Partial success for farmer’s daughter in proprietary estoppel claim

Anyone observing family disputes over farming businesses over the past few years will probably have reflected on the wisdom of making succession plans as clear as is practical. Unfortunately, family ‘understandings’ lack clarity and formal undertakings. Chapter 3 of my book, ‘The Absolute Essence of Inheritance Tax Planning’ looks at some of the consequences of this fuzziness – –

A very recent case once again draws attention to the unintended consequences for all concerned –

The England and Wales High Court has granted the youngest daughter of a Yeovil farmer a substantial cash payment in lieu of her rightful share of Woodrow Farm.

The 220-acre Woodrow Farm, at Mudford near Yeovil, belonged to Frank Habberfield and his wife Jane, who had bought it in stages between 1961 and 1989. It was operated by them as a partnership, and they held the property as beneficial joint tenants until Frank Habberfield’s death at the age of 74, when the title passed by survivorship passed automatically to his wife. He had, in any case, left a will giving her his entire estate.

However, the couple had a son and three daughters, the youngest of whom, Lucy Habberfield, had worked on the farm since her childhood. Since 2007, her partner Stuart Parker had also worked full time at the farm. Now aged 50, Lucy claimed that her late father had assured her that she would take the farm over when he retired. She therefore brought an action in proprietary estoppel claiming the whole property, although she and her partner had in fact left the farm in 2013, after a fight with one of her sisters, apparently in the milking parlour. For several years before that, there had been long arguments, and even litigation, among the family about what benefits they ought to be receiving from the business for their work.

Lucy’s mother Jane Habberfield, now 81, opposed her claim, on the ground that neither she nor Frank had ever made any promises to Lucy. Even if Frank Habberfield had made such a promise behind her back, it could not be binding on his wife, she said. She also denied that any such promises could amount to proprietary estoppel, because Lucy had exaggerated her work on the farm and had received some benefits from it anyway.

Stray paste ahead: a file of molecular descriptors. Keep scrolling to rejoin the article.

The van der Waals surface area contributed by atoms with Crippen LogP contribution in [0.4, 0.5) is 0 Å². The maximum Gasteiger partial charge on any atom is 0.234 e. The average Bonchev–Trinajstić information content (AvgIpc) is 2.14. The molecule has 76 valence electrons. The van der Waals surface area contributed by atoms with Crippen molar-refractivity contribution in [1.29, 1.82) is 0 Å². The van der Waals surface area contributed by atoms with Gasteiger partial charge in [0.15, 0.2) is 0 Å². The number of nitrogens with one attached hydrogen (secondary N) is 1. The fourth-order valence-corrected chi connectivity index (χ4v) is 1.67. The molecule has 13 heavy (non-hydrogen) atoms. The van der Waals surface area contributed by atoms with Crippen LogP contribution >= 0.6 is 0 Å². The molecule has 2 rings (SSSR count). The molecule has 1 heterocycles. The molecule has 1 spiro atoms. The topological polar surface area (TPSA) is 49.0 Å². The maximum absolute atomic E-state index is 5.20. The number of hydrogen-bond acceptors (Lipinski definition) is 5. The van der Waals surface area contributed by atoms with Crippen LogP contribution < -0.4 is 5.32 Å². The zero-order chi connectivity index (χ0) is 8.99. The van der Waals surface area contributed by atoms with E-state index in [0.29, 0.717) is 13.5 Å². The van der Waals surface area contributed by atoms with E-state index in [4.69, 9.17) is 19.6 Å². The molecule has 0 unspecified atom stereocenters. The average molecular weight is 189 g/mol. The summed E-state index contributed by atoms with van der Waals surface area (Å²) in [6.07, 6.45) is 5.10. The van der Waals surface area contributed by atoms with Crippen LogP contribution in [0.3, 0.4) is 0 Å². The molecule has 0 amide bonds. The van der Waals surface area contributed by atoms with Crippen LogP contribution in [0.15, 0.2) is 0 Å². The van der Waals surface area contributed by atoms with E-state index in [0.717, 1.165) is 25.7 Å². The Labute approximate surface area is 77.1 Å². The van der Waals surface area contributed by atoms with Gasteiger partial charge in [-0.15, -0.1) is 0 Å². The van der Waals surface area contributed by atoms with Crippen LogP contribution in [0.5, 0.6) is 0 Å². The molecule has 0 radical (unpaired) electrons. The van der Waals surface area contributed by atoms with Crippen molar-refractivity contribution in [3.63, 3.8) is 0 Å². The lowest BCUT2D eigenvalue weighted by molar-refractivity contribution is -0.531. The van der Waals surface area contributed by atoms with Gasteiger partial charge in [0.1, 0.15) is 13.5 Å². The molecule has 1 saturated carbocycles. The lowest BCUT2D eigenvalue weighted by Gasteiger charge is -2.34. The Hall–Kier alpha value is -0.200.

As always in such cases, the judge reached his decision on the specific facts. In this case, there was written evidence – a letter written in 2008, from a surveyor employed by Frank and Jane Habberfield, recording a proposal to be put to Lucy for a new limited partnership to run the business and that Lucy should end up being the owner of the overall farm after her parents’ deaths, with some of the property to go to her brother and sisters.

Birss J concluded that Lucy had proved her claim, though only to the extent that she was entitled to a significant part of the farm – about 45 per cent – rather than all of it. He was reluctant to split the farm property up, partly for business reasons, but also because Lucy’s mother would then need to leave her home. He duly ordered Mrs Jane Habberfield to pay Lucy the cash equivalent of her interest in the farm, which would be GBP1.17 million by the valuation of a year ago, although he left it up to the family to try and agree the actual figure (Habberfield v Habberfield, 2018 EWHC 317 Ch).

As a fallback, Lucy also brought a claim under the Inheritance (Provision for Family and Dependants) Act 1975. Her success with the proprietary estoppel claim meant that this was not needed.